His name may be unfamiliar, but his family is not. Author Tom Parker Bowles is the son of Prince Charles' wife, Camilla. The British food critic has columns in Night and Day and Tatler. He also has written a book called "E Is for Eating: An Alphabet of Greed."
In his latest effort, "The Year of Eating Dangerously: A Global Adventure in Search of Culinary Extremes," Bowles examined the cultural divide of food. Two friends' food phobias inspired the book.
He traveled for a year through Asia, Europe and America in search for the world's most thrilling, scary and odd foods. To see what he discovered read an excerpt of the book below.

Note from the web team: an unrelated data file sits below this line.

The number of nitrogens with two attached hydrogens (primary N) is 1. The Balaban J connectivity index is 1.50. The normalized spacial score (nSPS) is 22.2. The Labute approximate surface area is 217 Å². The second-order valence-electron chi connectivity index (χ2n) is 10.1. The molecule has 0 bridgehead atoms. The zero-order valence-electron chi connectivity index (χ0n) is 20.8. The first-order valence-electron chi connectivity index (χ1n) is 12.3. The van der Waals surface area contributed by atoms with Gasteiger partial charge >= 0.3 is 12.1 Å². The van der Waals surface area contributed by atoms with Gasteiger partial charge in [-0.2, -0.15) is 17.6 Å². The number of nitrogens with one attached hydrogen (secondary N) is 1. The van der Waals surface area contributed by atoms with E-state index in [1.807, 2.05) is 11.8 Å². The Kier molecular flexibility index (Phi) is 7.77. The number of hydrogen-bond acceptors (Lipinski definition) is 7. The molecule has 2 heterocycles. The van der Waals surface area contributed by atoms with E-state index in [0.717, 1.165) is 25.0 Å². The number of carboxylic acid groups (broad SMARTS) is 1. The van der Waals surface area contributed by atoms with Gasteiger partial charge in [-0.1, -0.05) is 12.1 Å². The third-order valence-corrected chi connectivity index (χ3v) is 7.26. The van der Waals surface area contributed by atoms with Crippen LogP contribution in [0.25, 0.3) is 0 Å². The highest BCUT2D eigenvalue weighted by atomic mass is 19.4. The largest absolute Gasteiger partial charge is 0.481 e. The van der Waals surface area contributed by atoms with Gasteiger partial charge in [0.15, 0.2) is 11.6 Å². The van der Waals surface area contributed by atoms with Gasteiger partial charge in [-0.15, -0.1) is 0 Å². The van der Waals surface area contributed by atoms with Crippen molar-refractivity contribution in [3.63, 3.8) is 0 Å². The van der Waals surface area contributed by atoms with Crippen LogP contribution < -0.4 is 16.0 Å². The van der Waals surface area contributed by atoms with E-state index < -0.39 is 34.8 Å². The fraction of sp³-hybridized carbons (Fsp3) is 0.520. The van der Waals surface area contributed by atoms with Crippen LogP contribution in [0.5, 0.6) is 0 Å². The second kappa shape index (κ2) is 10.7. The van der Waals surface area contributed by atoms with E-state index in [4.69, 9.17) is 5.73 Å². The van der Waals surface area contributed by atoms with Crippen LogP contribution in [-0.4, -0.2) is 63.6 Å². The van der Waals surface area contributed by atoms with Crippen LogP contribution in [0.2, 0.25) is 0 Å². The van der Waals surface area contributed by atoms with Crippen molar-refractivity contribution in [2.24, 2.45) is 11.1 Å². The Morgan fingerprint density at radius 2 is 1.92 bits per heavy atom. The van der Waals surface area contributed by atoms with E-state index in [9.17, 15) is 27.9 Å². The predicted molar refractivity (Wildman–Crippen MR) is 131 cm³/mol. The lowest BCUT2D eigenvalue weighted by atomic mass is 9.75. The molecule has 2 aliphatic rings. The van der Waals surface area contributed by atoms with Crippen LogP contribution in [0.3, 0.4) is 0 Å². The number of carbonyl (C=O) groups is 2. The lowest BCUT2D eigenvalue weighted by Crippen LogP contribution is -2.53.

My love affair with America was, for the first twelve years of my life, a faroff, unrequited crush. I gazed longingly at this mythical land from afar, my youthful passion fuelled by a ceaseless flow of movies, television, and comics. It mattered little that the farthest west I'd ever been was Cornwall, at the toe of Britain's isle, because the accent of my imagination was firmly American. Anything that glided over the Atlantic, from Indiana Jones, Archie, and Ronald Reagan to Lifesavers and Tab Clear, seemed impossibly glamorous in comparison to the seeming drabness of my own world. But my infatuation with American food overwhelmed any other concern. While we were draped in the dull brown and orange livery of Sainsbury's -- a glum, plodding existence -- America seemed glossily alive and dynamic. Not for them variety packs of ready salted crisps or bulk loads of PG Tips; America had Fritos and iced tea. It had cherry slushies, all frozen and tingling. We had Sainsbury's orange squash. America was a land filled with McDonald's, Burger King, and Dairy Queen, bright, pristine, and filled to the gills with glorious burgers. We had the dull suburban yawn that was Wimpy, with its sad meat patties and second-rate, watery milk shakes. America had Willy Wonka candy, Twinkies, Baby Ruth, M&M's, Reese's Pieces, Hershey's Kisses, and a million other exciting, slick sweets that were made all the more desirable by their appearance on the big screen. All we got was a Terry's Chocolate Orange. And because of this imagined world, America became an edible Emerald City, a culinary Kubla Khan where hot dogs paved the streets and Kool-Aid flowed from taps. A place where Chuck Norris took it in turns with Arnie to keep the peace, while Corey Haim kept the well-coiffed vampires at bay. This was my culinary mecca, not the familiar landscapes of home, or France, Spain, or Italy. And the sooner I could get there, the sooner I could start my edible American Dream. It's not that my own life was dull or unhappy. Anything, but, in fact.